Originally started as a Gulf coast tourist camp in the 1920’s, the neighborhood now known as Pinecraft went through a number of changes before becoming an Amish paradise through word of mouth. Originally the area was simply a collection of over 400 camp sites. Named “Pinecraft” in the mid-1920’s the campgrounds eventually merged with a neighboring vacation ground called Homecroft. With the sprawling site growing at such a rate, permanent residential homes were being constructed by the 1950s.
Along with the residential growth, the Mennonite Tourist Church was established in 1946 offering Amish communities a place to worship away from home so that they could take vacations without breaking their beliefs. This handy outpost soon saw droves of the faithful flocking to the area to enjoy a beach vacation away from the rigors of daily Amish life. The strict rules observed in many Amish communities are often loosened at Pinecraft, allowing for more revealing clothing and later wake-up times. The lax rules and proximity to the beaches were attractive enough that the area soon became a full-fledged Amish community.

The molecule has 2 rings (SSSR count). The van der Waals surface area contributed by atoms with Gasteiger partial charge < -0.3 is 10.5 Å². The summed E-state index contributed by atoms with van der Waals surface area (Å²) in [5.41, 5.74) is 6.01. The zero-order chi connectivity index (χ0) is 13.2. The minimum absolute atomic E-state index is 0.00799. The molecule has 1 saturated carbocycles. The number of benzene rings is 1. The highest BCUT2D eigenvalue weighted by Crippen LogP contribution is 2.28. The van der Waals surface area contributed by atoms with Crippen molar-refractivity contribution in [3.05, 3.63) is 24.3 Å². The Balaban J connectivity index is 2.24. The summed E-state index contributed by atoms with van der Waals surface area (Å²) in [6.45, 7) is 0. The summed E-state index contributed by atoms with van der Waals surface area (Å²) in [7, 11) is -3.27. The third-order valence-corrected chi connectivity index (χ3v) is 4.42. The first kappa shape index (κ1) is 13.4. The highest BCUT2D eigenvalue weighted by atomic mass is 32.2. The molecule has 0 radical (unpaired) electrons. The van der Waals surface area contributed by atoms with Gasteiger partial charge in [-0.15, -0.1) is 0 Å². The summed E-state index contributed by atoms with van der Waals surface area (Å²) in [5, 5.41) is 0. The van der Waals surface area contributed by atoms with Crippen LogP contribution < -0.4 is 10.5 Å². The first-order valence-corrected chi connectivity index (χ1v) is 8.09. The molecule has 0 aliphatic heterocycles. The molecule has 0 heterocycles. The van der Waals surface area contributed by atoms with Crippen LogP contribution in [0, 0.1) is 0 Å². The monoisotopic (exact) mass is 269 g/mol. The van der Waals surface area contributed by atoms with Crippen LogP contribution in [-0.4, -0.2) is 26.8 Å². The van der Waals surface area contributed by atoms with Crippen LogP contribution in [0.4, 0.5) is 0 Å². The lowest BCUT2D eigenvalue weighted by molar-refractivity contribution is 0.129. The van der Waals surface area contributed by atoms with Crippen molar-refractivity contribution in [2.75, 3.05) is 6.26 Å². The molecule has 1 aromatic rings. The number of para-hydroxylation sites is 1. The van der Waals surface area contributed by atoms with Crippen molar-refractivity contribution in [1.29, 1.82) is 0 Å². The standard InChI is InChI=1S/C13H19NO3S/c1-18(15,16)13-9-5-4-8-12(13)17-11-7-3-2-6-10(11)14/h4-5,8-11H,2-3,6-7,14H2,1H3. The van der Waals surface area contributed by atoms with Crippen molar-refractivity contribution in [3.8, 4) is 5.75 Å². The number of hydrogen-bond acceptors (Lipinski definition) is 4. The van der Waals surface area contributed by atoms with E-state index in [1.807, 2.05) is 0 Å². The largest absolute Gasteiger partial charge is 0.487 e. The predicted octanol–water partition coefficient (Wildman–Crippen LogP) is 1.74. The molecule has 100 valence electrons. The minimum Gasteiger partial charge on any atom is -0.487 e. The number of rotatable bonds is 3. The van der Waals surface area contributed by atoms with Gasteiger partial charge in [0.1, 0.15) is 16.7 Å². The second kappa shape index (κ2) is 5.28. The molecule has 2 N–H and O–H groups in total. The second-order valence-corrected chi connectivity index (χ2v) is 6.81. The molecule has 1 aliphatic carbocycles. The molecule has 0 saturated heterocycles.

Today busloads of Amish and Mennonite vacationers flock to Pinecraft between December and April to stay in the modest homes of the fellow faithful. Popular activities include shuffleboard and lounging on the beach, but nothing is more popular than escaping an Ohio winter.